Joining forces for the science metropolis

Berlin's non-university research institutions are joining forces

February 20, 2020

To strengthen Berlin as an international science hub, the capital's non-university research institutions have come together to form Berlin Research 50 (BR 50). Together, they want to develop research strategies and foster dialogue between science, politics and society. The initiative will also facilitate and strengthen cooperation with Berlin’s universities.

Inaugural meeting of Berlin Research 50

The new network includes almost all non-university institutes and centers in the Berlin area. It is intended to facilitate coordination between non-university research institutions and provide a central point of contact for cooperation with Berlin universities and exchange with society and politics. Similar to the Berlin University Alliance (BUA), the association of Freie Universität Berlin, Humboldt-Universität zu Berlin, Technische Universität Berlin and Charité – Universitätsmedizin Berlin, BR 50 will provide a platform for dialogue between the participating institutions.

The alliance includes representatives from all scientific fields. At the inaugural meeting on February 18 in the Max Liebermann House at the Brandenburg Gate, founding coordinators were chosen for the four sections: Professor Thomas Sommer for Section 1 (Life Sciences), Professor Jutta Allmendinger for Section 2 (Social Sciences and Humanities), Professor Ulrich Panne for Section 3 (Natural Sciences) and Professor Michael Hintermüller for Section 4 (Technical and Engineering Sciences).

“With their excellent research, the extramural institutions are already making an indispensable contribution to the profiling of Berlin as a leading international science location,” said Thomas Sommer, founding coordinator of the Section for Life Sciences and Scientific Director of the Max Delbrück Center for Molecular Medicine in the Helmholtz Association (MDC). “With BR 50, we are now joining forces to help Berlin flourish as a research hub.”

Ulrich Panne, founding coordinator of the Section for Natural Sciences and President of the Federal Institute for Materials Research and Testing (BAM), adds: “The dialogue between science, society and politics is becoming increasingly important, and BR 50 will facilitate this by building many important bridges between Berlin’s research institutions.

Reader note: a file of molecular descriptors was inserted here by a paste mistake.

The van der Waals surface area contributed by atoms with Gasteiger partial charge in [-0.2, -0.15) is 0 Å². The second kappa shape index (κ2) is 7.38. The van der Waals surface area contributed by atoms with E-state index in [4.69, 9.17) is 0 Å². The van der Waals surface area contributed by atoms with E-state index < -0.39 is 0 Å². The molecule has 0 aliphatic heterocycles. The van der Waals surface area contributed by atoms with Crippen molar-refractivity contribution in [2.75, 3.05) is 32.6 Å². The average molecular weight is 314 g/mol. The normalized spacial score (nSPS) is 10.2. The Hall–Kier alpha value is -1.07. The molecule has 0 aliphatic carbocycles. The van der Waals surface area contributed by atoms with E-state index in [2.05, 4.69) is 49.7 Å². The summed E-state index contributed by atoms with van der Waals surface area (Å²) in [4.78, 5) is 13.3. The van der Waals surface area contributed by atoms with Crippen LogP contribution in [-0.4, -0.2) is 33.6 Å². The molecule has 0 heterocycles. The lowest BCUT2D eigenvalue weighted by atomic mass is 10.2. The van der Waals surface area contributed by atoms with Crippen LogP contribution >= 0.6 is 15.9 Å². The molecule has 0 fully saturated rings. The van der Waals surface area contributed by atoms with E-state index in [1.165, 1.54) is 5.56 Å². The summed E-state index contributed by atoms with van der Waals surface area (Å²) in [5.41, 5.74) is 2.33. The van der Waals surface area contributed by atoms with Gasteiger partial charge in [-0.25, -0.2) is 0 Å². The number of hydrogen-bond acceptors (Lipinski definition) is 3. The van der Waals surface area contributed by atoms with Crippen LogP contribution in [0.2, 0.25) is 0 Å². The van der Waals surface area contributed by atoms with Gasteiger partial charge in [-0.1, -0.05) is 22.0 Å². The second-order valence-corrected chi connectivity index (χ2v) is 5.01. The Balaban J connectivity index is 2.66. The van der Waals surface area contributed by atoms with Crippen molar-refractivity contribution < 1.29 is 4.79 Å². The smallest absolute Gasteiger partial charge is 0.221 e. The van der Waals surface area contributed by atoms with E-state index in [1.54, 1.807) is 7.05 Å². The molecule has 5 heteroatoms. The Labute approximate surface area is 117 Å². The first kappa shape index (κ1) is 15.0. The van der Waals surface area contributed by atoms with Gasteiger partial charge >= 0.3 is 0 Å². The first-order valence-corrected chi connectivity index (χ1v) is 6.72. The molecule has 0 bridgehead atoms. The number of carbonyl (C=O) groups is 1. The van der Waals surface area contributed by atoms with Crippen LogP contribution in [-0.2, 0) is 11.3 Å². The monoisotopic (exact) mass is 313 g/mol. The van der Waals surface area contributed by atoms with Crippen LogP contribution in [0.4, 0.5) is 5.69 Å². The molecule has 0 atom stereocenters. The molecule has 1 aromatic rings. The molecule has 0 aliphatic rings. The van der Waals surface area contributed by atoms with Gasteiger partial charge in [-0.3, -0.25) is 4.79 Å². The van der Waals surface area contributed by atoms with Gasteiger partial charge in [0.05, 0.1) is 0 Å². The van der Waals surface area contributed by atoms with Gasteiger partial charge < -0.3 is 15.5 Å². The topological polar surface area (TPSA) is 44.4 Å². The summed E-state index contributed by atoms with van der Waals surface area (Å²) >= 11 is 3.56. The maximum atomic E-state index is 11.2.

Jutta Allmendinger, founding coordinator of the Section for Social Sciences and Humanities and President of the Social Science Research Center Berlin (WZB), expects that BR 50 will strengthen cooperation with Berlin's universities: “The large number and diversity of the city’s non-university research institutions is clearly one of Berlin’s strengths,” she says. “Our new association offers a central dialogue partner for Berlin’s universities, enabling us to initiate cutting-edge research projects together.”

According to Michael Hintermüller, founding coordinator of the Section for Technical and Engineering Sciences, director of the Weierstrass Institute for Applied Analysis and Stochastics and spokesman of the board of directors of the Forschungsverbund Berlin, one of the main incentives for founding BR 50 is to address the great challenges that humanity is currently facing: “With the new association, Berlin's research institutions can better use their synergies to jointly develop solutions for the problems that lie ahead.”

“We are looking forward to further expanding our cooperation with the Berlin research institutions,” says Alexander Meissner, founding member of BR 50 and Managing Director at the Max Planck Institute for Molecular Genetics. “Exchange, especially beyond the boundaries of the own discipline, offers new perspectives and will further increase the radiance of Berlin’s research.”

At the inaugural meeting, 41 of Berlin's non-university research institutions came together, including institutes of the major science organisations Leibniz Association, Max Planck Society, Helmholtz Association and Fraunhofer-Gesellschaft, as well as the federal government research institutes and the Prussian Cultural Heritage Foundation.

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